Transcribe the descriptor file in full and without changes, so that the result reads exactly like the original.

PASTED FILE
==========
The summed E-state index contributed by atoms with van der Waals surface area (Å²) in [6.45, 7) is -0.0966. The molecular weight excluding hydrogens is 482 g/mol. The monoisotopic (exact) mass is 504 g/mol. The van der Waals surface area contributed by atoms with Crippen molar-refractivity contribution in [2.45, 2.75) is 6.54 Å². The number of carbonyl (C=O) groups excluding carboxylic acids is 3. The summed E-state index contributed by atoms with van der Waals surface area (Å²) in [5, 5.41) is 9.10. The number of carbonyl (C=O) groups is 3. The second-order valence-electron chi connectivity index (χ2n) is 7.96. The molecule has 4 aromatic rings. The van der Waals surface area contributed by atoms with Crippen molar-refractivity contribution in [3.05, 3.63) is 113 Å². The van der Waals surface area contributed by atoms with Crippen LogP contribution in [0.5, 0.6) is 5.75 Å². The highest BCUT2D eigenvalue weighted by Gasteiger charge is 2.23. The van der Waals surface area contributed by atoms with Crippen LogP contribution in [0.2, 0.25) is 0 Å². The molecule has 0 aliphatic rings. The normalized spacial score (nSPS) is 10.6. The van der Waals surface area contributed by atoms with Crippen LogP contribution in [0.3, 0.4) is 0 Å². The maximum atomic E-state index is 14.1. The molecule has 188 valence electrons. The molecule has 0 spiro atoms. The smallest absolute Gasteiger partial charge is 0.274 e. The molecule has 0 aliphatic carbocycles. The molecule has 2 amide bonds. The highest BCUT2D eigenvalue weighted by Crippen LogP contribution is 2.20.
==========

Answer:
The summed E-state index contributed by atoms with van der Waals surface area (Å²) in [6.45, 7) is -0.0966. The molecular weight excluding hydrogens is 482 g/mol. The monoisotopic (exact) mass is 504 g/mol. The van der Waals surface area contributed by atoms with Crippen molar-refractivity contribution in [2.45, 2.75) is 6.54 Å². The number of carbonyl (C=O) groups excluding carboxylic acids is 3. The summed E-state index contributed by atoms with van der Waals surface area (Å²) in [5, 5.41) is 9.10. The number of carbonyl (C=O) groups is 3. The second-order valence-electron chi connectivity index (χ2n) is 7.96. The molecule has 4 aromatic rings. The van der Waals surface area contributed by atoms with Crippen molar-refractivity contribution in [3.05, 3.63) is 113 Å². The van der Waals surface area contributed by atoms with Crippen LogP contribution in [0.5, 0.6) is 5.75 Å². The highest BCUT2D eigenvalue weighted by Gasteiger charge is 2.23. The van der Waals surface area contributed by atoms with Crippen LogP contribution in [0.2, 0.25) is 0 Å². The molecule has 0 aliphatic rings. The normalized spacial score (nSPS) is 10.6. The van der Waals surface area contributed by atoms with Crippen LogP contribution in [0.3, 0.4) is 0 Å². The maximum atomic E-state index is 14.1. The molecule has 188 valence electrons. The molecule has 0 spiro atoms. The smallest absolute Gasteiger partial charge is 0.274 e. The molecule has 0 aliphatic carbocycles. The molecule has 2 amide bonds. The highest BCUT2D eigenvalue weighted by Crippen LogP contribution is 2.20.